25 Jun Apples vs. Apples or Pears?
When a prospect compares your proposal to their current pricing, they feel they are comparing apples with apples. But, that’s often not the case!
It is all about how your pricing structure works in comparison to their existing supplier’s model. If you, like most in the industry, prefer to lump a whole stack of services into a single seat/month price; you can inadvertently appear more expensive, even if you are packing your proposal with considerably more value than the customer has from their current provider.
Let me explain why…
Most business owners see everything you deliver as “IT Support”. Whether that’s cyber security, backup or indeed Helpdesk support – they think it’s all the same thing.
I have personally seen countless prospects over the years dig out their supplier’s contract when vetting my service proposal. What do those supplier’s contracts fail to contain? All of the other managed services the customer has bolted-on over the years.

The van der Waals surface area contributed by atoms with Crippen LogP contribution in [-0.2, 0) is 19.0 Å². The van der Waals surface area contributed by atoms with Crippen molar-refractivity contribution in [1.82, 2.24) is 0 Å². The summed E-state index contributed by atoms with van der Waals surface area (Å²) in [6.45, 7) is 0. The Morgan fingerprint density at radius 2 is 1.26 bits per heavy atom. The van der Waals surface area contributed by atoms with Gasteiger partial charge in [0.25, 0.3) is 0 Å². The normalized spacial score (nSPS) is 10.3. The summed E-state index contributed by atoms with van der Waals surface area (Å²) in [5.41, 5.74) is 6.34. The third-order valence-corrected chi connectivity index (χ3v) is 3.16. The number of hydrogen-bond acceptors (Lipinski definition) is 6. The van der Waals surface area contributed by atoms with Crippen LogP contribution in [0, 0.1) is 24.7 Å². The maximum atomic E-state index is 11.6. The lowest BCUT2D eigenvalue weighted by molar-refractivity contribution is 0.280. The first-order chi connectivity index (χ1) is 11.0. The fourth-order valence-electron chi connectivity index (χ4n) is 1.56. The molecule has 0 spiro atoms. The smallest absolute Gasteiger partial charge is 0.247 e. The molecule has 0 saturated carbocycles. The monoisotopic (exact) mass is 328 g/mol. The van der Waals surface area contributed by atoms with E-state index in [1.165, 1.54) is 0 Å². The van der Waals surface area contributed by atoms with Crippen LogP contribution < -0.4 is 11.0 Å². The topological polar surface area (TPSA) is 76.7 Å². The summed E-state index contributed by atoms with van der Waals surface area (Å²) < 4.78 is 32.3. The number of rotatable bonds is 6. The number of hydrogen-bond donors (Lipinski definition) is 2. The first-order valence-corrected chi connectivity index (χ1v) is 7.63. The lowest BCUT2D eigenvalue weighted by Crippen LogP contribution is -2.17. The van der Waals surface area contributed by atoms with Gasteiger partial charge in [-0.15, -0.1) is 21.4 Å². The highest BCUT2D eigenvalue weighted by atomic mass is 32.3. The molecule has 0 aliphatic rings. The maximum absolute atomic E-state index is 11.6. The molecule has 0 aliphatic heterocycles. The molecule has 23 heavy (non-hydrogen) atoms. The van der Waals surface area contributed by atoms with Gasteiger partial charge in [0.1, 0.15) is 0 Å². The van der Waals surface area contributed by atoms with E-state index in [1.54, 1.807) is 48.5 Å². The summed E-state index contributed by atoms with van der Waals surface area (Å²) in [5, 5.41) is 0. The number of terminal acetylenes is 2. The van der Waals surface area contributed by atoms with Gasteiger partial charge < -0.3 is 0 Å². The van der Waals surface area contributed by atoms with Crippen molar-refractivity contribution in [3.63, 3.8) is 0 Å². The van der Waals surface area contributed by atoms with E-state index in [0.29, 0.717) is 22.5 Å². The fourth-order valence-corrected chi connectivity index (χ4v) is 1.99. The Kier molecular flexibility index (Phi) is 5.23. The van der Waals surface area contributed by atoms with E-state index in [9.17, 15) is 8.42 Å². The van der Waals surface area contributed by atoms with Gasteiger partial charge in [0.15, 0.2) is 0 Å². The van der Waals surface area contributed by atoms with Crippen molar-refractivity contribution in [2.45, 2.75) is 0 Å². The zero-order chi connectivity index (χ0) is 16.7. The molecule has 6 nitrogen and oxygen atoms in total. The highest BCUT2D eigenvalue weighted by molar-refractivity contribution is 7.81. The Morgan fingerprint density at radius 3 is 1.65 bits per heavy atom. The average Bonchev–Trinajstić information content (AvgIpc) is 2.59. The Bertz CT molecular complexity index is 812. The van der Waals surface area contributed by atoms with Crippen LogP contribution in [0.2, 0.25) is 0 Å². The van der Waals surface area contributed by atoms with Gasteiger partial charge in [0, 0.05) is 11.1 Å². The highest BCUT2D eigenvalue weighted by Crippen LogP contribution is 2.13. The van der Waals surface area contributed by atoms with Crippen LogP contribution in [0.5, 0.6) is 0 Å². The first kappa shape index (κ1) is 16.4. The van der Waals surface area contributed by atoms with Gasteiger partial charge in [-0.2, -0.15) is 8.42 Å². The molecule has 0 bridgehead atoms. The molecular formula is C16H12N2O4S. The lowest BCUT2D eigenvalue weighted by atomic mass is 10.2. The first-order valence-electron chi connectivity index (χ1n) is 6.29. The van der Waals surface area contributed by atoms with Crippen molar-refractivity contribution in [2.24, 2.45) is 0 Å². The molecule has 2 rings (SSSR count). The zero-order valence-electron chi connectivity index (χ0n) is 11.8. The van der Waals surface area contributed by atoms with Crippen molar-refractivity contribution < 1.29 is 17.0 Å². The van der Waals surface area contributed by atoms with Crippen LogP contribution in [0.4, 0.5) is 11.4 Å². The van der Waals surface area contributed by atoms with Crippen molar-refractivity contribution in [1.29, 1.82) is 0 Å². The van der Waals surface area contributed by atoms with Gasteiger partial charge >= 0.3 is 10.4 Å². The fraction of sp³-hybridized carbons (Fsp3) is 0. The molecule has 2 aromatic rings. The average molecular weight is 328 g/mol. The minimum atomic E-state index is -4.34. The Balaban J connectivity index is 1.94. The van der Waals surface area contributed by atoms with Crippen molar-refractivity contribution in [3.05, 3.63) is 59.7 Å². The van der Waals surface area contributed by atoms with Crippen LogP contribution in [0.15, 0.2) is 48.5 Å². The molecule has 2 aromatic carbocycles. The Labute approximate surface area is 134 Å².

So when it comes to the prospect comparing pricing, they’ll look at your £x/seat, month against what’s in their contract, and fail to realise you have already considered the full stack they actually need and that their contract price excludes all of that. They’ll simply see IT Support vs. IT Support.
Now, of course that won’t be the case with every prospect. Those with a little more logic will compare their most recent invoice – provided that’s clear(!).
But it’s not all about price I hear you groan…
That’s very true. But it’s a fact that we’re entering a prolonged period of economic restraint once again. Price, or clear value for money at the very least, will matter now more than before whether we like it or not; and if you want to ensure you’re on a path of growth, you will inevitably have to compete or quite possibly have to show your hand with all of the services in your stack and their associated price. Whether that’s by reducing your margin or reducing your perfect stack to ensure you close the deal.
However, setting yourself on a path to easily closing that deal, all starts with understanding the pricing model expectations and awareness of the prospect. If you can understand how they are priced now, my advice would be to try and best match that structure – that’s not to degrade your offering, but simply to present it in a way most digestible by the prospect you’re in front of.
That might not be perfect, but a tactic to make winning new business an easier and more fruitful venture.
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